The technology gap remains one of the most challenging to bridge, and it will continue to widen with technological innovations. The older generations understand that technology is a great tool to access data and process transactions, but they’re not as quick to see how it applies in all aspects of the business.

Gen Xers depend on technology to make them more productive. Millennials especially rely on modern technology to fill in  their experience and knowledge gaps, to solve problems, to interact, and to stay fully engaged in their work.

However, increased technology in the workplace can lead to increased security risks. Technology policies must be established and properly communicated. Gen Xers and Millennials are all too familiar with debates over technology (e.g., violent video  games, inappropriate Internet sites, illegal media downloading), but since their productivity and motivation hinge on the  ability of their employer to meet their technological expectations, understanding  the  reasons  behind any technology restrictions is critical to their acceptance of those policies.

While technology plays  a critical role in shaping a business, human capital is by far a retirement services company’s greatest asset. Transferring knowledge from generation to generation within the workplace is just as important as it is at home. Many Radio Babies and Boomers hold the key to years of industry experience, law changes, internal processes, and customer relationships that enhance the company’s ability to operate.

However, highly skilled Boomers are accustomed to control and power that stems from their knowledge and access to privileged information.

To successfully transfer that knowledge, Boomers should agree to share the information freely through knowledge databases that can be used to make the knowledge transparent. Knowledge transference can be threatening to Boomers, especially if they’re not great masters of technology, because it can create a feeling of minimized importance. However, impending retirements, as well as more frequent job changing among younger generations, make a culture of knowledge transference imperative in today’s workplace.

One solution to the knowledge transfer challenge is to create a two-way mentoring program that provides  opportunities for the older generations to transfer technical knowledge and relationship experience to the younger generations, while the younger generations mentor the older generations on technology. By understanding more about Twitter and Facebook and wikis, the older generations can begin to understand how social networking and “bottom-up” self-evolving information systems can apply to the workplace. Mentoring opens up the channels of communication and sets the stage for other types of collaboration, helping to bridge the generational gaps.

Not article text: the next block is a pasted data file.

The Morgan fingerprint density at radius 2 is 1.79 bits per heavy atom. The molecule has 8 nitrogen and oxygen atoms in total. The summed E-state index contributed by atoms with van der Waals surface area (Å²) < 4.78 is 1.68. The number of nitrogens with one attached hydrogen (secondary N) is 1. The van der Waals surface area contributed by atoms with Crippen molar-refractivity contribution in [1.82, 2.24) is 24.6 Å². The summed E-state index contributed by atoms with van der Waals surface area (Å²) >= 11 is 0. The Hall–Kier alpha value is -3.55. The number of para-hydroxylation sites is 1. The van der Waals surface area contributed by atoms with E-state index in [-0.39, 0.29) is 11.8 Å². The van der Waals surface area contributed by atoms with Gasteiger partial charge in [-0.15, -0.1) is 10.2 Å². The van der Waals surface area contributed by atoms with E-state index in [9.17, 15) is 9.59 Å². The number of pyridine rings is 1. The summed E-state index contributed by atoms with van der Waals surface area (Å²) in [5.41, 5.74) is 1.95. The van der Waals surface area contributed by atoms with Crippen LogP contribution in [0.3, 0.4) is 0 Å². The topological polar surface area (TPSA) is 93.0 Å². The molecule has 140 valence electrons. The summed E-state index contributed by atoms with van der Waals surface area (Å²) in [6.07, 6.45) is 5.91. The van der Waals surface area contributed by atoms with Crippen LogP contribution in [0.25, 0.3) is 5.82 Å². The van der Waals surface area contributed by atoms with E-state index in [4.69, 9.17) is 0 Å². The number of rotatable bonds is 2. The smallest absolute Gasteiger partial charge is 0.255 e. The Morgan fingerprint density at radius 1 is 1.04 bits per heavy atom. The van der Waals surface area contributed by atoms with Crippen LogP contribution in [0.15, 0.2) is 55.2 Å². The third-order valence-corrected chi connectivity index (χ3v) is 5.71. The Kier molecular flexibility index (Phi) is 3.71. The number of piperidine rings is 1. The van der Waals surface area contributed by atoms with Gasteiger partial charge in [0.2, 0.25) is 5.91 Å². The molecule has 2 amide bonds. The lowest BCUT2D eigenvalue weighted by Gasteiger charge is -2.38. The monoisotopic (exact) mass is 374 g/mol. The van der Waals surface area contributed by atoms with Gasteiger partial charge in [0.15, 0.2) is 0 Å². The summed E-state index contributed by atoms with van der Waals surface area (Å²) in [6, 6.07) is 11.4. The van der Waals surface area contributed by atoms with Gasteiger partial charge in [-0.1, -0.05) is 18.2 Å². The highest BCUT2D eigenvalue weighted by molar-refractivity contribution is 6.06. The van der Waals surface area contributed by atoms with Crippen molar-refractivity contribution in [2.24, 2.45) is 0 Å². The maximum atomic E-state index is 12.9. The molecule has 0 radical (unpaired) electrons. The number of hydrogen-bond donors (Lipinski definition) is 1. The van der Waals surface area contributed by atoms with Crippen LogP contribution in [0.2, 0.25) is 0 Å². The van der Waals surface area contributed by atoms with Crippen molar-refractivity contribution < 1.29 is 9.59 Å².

Job shadowing is another technique frequently used to transfer knowledge across generations. These types of programs can help bridge the technology and knowledge gaps, while at the same time help the generations to develop mutual respect for their individual abilities and contributions.

Professional Development

If your workforce is  starting to look like an age barbell, with lots of younger and older workers at either end and not many workers in between, your firm may be experiencing generational issues. Generational issues aren’t new to the workplace but rapidly changing technology makes that gap much wider today.

Acknowledging that generation gaps exist is the first step in managing the “age barbell.” Managers who solicit input and involve employees from the various generations to help develop policies will create a positive, productive working environment. A structured brainstorming session before stressful times such as tax season  can help to solve problems and bring the  generations  closer together.